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National Geographic Magazine January 2021

The latest news in science, exploration, and culture will open your eyes to the world’s many wonders. Get a National Geographic digital magazine subscription today and experience the same high-quality articles and breathtaking photography contained in the print edit.

United States
National Geographic Society
$6.63(Incl. tax)
$25.20(Incl. tax)
12 Issues

in this issue

1 min

Fifty-seven years to the day after Martin Luther King, Jr., delivered his “I Have a Dream” speech in front of the Lincoln Memorial, another march for civil rights and social justice drew thousands of people to the National Mall in Washington, D.C. Organizers dubbed it the Commitment March: Get Your Knee Off Our Necks, a reference to George Floyd’s May 25 killing. To capture this scene, Stephen Wilkes photographed from a single fixed camera position on an elevated crane, making images at intervals throughout a 16-hour period. He then edited the best moments and blended them seamlessly into one image.…

2 min
a year we won’t forget

MANY SUPERLATIVES can be applied to 2020, most of them negative. “Worst year ever,” I’ve heard people say—a subjective judgment we each would make differently. But it was unquestionably a harrowing year, marked by COVID-19’s tragic death toll, the hurtful racial strife, and the divisive political environment. In this special issue, “The Year in Pictures,” we’ve documented 2020 through the work of some of the world’s most gifted photographers. In our 133 years, National Geographic has never singled out one year for a retrospective like this. But if ever a year demanded that, 2020 does. In some respects, making this issue was not hard. We added more than 1.7 million images to the National Geographic archive last year—likely fewer than usual because the pandemic complicated travel assignments, but still a wealth of…

1 min
on the cover

In 1890 this statue of Gen. Robert E. Lee was placed on Monument Avenue in Richmond, Virginia. The first Confederate monument there, it was the last one standing in late 2020 as its fate was argued in court. Kris Graves’s photos show the statue covered in graffiti and lit with projections (from left: Frederick Douglass, George Floyd, Harriet Tubman). It’s a powerful symbol of the racial reckoning under way. We consider our cover image one of 2020’s best photos—and we made a change to it that I want to acknowledge. Through our standard image toning processes, we deemphasized 10 instances of the f-word that were visible in the photograph. It’s an extremely rare step for us to take, but it honors our policy not to print that word in stories or…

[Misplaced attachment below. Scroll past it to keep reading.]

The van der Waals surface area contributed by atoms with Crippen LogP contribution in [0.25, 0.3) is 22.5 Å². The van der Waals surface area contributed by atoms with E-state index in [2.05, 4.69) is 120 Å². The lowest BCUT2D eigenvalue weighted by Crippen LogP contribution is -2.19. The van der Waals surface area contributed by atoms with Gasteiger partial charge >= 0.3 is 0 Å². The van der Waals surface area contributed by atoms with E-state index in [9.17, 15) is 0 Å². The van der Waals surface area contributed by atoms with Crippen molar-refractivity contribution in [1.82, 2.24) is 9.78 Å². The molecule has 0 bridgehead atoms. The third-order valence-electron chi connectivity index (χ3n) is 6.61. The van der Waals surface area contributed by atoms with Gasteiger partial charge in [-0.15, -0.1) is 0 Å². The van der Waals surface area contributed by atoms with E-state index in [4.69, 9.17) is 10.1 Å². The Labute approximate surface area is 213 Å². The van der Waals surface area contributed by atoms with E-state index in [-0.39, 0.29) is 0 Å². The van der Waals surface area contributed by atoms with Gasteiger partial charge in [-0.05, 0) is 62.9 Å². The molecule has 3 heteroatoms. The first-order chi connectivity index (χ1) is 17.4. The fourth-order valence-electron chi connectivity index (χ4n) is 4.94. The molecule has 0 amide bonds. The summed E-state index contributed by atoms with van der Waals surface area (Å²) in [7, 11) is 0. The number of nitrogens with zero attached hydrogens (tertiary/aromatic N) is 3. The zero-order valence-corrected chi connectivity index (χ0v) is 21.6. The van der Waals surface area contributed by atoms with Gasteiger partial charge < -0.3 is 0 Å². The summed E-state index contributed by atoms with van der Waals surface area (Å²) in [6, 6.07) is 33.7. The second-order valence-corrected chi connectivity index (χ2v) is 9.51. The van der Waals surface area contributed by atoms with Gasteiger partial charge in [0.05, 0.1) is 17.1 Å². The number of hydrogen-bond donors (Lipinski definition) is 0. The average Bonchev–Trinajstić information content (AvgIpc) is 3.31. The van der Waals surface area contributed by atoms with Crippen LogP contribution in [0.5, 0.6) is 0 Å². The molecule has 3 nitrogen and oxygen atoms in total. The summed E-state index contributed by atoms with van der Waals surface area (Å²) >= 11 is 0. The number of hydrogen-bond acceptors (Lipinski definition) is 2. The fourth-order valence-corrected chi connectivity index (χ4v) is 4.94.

3 min
‘our job is to be part of this struggle in a very positive way.’

National Geographic photographer since 2016 MY SONS ARE 15 AND 12. We don’t do it every day, but frequently we sit down and talk about events. We talked about George Floyd, because I was in Houston to photograph the funeral after George died May 25 with a policeman’s knee on his neck. I started out by saying to them that when I was allowed to go into the church and photograph George, I did not photograph him for 12 minutes. Like, people were behind me going, Dude, let’s go. You know, the line of people waiting. But for me it was important to tell George’s body thanks. Thanks for his life. Thanks for the opportunities that we’re all going to get because of his death. Thanks for what is going to shift the…

1 min
embracing a history with photographs

Ruddy Roye’s first assignment for National Geographic was to photograph people who donated artifacts to the National Museum of African American History and Culture, which opened in Washington, D.C., in 2016. “For me it was a huge deal,” Roye says, “because I was photographing people who have lived with Nat Turner’s Bible, they have lived with their ancestor’s free paper, they have lived with the clothes and belongings of James Baldwin. And finally, these items were going to be put in a space where they could be shared.” Roye recalls the assignment as “really tough” because many artifacts came with painful stories, and the items’ faithful guardians were now aged and infirm. “I felt honored and humbled by them,” Roye says. “Meeting Elaine Thompson, a person who had preserved her ancestor’s free…

2 min
‘it was such a revelation, seeing this pandemic play out on global and granular scales.’

National Geographic photographer since 2017 OVER THE PAST FEW YEARS I’ve been working on “Living Lullabies,” my project on how caregivers create safer spaces for their children through nighttime song and story. My reporting partner, Rupert Compston, and I went to the Turkish-Syrian border; for refugee and migrant families there, lullabies were a piece of home that they could take with them, almost as portable sanctuaries. We went to Liberia, where we spoke with young mothers who’d had their babies as teenagers, and saw how they were singing hope in their lullabies. Then we visited Mongolia, one of the coldest places in the world. To heat their homes, nomadic families would burn coal, which of course pollutes the air. We met a mother who sang lullabies with healing words when her children…